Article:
erraced housing is not always on the agenda for developments, but surely Hawke’s Bay is on the cusp of providing for this type of housing as it presents an opportunity for another type of living within Hastings and Napier.
The planning provisions in the Hastings District Plan provide for terraced housing. The expectation for terraced housing is generally to be provided for in groups of three, comprehensively designed for the site and its surroundings. A design-led approach demonstrating that the design is the best option for the site, given all the competing uses and effects — such as building footprint, private outdoor space, carparking, utility space, logical indoor — outdoor flow, privacy, daylight and sunlight.
Terraced housing could do with a positive marketing campaign so it is no longer considered as a lower quality living option. Terraced, duplex or other forms of denser housing can provide the perfect set up for a range of different lifestyles.
Busy lifestyles that require time out and about with work, sport, socialising (when we’re not in a bubble), and yet where people can return to a warm new home offering living over two levels.
Depending on the size of the dwelling between two and four bedrooms, open plan living and carpark/storage. Private open space that optimizes sun and shade, developed with appropriate landscaped garden and fencing that gives privacy and outlook, and an inviting entrance from the street.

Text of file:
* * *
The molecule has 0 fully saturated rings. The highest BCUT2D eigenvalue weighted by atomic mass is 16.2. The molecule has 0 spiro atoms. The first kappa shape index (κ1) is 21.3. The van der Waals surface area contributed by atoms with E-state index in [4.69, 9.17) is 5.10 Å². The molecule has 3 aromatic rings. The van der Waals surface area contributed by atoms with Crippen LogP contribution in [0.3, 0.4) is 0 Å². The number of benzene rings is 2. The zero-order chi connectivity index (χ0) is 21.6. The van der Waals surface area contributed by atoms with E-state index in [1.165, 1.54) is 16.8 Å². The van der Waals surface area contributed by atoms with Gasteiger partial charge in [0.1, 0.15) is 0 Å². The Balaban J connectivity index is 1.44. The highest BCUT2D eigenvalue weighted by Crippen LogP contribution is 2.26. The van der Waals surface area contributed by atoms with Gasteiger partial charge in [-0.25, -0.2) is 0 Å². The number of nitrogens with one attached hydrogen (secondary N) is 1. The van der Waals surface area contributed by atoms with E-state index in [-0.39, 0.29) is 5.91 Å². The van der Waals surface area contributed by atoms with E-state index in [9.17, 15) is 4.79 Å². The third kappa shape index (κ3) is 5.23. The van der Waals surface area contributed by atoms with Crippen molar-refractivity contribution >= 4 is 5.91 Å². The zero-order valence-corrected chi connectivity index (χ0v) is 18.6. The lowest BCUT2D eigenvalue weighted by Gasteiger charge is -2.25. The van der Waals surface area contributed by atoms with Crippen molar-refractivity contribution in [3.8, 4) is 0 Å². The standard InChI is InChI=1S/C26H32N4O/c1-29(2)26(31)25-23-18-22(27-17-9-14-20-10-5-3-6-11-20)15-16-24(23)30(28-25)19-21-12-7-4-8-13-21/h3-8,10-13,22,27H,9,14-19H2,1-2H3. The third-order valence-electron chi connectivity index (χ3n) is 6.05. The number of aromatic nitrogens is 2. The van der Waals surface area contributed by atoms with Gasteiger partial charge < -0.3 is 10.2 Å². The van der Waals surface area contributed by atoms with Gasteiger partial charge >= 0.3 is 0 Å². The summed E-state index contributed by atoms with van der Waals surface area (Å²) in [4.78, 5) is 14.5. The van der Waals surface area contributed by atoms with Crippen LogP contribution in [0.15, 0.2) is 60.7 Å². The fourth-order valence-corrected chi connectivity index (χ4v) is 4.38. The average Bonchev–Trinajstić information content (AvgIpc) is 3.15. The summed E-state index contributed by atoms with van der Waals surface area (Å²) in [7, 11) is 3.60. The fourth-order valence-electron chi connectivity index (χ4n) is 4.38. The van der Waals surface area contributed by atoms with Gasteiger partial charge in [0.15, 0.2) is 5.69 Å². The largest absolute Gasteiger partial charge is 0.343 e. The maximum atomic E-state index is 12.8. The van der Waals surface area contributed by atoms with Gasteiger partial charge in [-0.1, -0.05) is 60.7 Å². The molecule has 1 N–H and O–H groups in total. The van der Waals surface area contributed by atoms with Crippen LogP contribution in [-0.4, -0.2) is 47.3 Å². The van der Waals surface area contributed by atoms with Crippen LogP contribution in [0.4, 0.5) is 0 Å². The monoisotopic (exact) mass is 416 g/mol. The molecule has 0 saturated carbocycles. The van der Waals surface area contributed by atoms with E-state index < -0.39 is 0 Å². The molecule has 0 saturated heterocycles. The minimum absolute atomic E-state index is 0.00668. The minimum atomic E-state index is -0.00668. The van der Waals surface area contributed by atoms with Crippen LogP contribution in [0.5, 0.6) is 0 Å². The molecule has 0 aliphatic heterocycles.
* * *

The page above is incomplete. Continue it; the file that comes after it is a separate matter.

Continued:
The National Policy Statement on Urban Development 2020 (NPS-UD) ramps up the concept of residential intensification for our larger cities which are identified as Tier 1, of the NPS-UD).
It also gives a nod to Tier 2 centres such as Hastings, Napier, Palmerston North, New Plymouth to do as much as they can. Like all local authorities, the Hastings District Council will be investigating how and what they need to do to implement the NPS-UD, and what if any changes need to be made to the District Plan to support intensification.
Meanwhile Napier City Council has recently released a draft Spatial Picture for comment. The draft Spatial Picture collates and presents layers of spatial information such as regional employment, transport/movement, centres, residential intensification, and provides an initial evaluation of growth options.
This draft Spatial Picture will be an important tool going forward for the city and wider region to implement the NPS-UD. In addition, and related, Napier City Council released their draft District Plan for comment — so we can see where and how the rule book provides for different land uses — including how denser residential developments are to be provided for.
Whilst it is inevitable that the residential environments of the future, in Hastings and Napier, will have denser forms of housing, perhaps we can skip the ugly phase and have quality denser environments that are also enjoyable places to live.